For some folks, the dream once they stop working is to call a new locale home or to spend their retirement years in some tropical paradise outside the United States. But is making a move like that right for you?
Here’s what to consider when debating whether to move from your home once you've moved on from your career.
Have a heart-to-heart with yourself
Why do you want to move? Is the decision purely based on financial considerations or is it a long-planned goal to live in a favorite spot? Or is this move based on health considerations? Are you willing to leave behind family and friends who live where you currently reside?
These are just a few of the questions you need to explore, says Richard Quinn, a blogger for HumbleDollar.com.
Say you make this long-desired move and you find that the destination wasn't what you expected. Turns out you hate it. Is moving back financially feasible?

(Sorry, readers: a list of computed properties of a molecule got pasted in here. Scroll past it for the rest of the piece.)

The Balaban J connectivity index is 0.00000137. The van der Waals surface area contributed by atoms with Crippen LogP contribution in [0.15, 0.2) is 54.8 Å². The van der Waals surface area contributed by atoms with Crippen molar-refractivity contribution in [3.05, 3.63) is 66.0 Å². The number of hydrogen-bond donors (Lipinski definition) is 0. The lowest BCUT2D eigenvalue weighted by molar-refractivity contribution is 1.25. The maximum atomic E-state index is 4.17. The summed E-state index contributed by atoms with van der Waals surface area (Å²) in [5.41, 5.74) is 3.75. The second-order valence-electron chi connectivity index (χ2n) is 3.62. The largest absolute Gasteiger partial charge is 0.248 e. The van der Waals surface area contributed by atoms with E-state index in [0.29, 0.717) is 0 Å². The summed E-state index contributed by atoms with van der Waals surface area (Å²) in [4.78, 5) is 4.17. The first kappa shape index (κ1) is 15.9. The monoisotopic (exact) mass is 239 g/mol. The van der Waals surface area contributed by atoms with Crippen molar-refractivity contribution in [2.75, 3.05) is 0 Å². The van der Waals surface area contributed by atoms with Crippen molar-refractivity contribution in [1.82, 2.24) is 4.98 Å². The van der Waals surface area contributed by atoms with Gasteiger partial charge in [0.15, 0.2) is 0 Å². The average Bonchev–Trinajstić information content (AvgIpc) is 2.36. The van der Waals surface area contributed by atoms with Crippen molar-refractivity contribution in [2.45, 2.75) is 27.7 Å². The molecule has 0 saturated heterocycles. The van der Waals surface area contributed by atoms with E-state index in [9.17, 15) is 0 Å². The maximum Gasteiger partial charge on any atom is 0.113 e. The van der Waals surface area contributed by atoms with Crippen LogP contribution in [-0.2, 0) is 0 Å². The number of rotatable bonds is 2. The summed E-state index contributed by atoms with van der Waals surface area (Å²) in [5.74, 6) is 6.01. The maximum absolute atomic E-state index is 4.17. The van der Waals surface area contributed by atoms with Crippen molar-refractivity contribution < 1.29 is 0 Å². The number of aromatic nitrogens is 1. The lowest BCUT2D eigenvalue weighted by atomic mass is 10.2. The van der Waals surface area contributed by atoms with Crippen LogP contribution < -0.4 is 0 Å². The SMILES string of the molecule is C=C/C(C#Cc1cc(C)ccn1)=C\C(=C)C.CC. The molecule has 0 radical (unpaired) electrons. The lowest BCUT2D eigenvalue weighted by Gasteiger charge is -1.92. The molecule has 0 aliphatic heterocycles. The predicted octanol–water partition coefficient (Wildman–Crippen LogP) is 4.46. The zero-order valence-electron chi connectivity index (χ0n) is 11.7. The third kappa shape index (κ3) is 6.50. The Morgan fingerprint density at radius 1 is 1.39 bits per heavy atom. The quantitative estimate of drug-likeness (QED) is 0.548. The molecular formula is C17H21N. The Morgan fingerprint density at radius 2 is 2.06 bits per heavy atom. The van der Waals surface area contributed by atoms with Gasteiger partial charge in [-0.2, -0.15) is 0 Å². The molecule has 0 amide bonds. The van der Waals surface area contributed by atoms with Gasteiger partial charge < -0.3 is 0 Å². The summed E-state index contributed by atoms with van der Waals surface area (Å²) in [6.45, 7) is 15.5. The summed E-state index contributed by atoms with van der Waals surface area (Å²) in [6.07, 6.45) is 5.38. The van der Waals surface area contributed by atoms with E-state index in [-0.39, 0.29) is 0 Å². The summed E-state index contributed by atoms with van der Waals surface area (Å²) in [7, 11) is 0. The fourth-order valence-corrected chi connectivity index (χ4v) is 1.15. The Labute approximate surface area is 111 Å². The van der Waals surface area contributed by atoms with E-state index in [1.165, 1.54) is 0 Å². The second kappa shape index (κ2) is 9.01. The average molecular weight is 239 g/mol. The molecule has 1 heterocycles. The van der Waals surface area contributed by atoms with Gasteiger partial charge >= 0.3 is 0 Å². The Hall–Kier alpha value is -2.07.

“The greatest risk comes if the [reason for the] move is primarily financial,” Quinn says.
Are both you and your spouse really emotionally invested in making this move? “If one person is unhappy, what’s the price tag on that?" says Brian Cohen, an investment adviser with Landmark Wealth Management in Melville. "Some clients that moved back lost financially — the multiple real estate fees, moving costs, taking a hit on selling the home, and so on,” Cohen adds.
Do the math
If you live in a location with high property taxes and/or high state taxes, and higher than normal house values compared with other locales, it might seem like a no-brainer to move, Cohen says. The proceeds from your home's sale will go further in a community with a lower cost of living.
This is true sometimes, but think big picture. “Take state taxes. In New York, [state civil service] employees generally have tax-free pensions while living in New York," he says.
"If the state you move to has no income tax, then no harm," he adds. "If a state has low taxes, it’s not the same as no taxes. Realize that states without income taxes often raise revenues in other ways not easily seen, like higher vehicle purchase taxes.”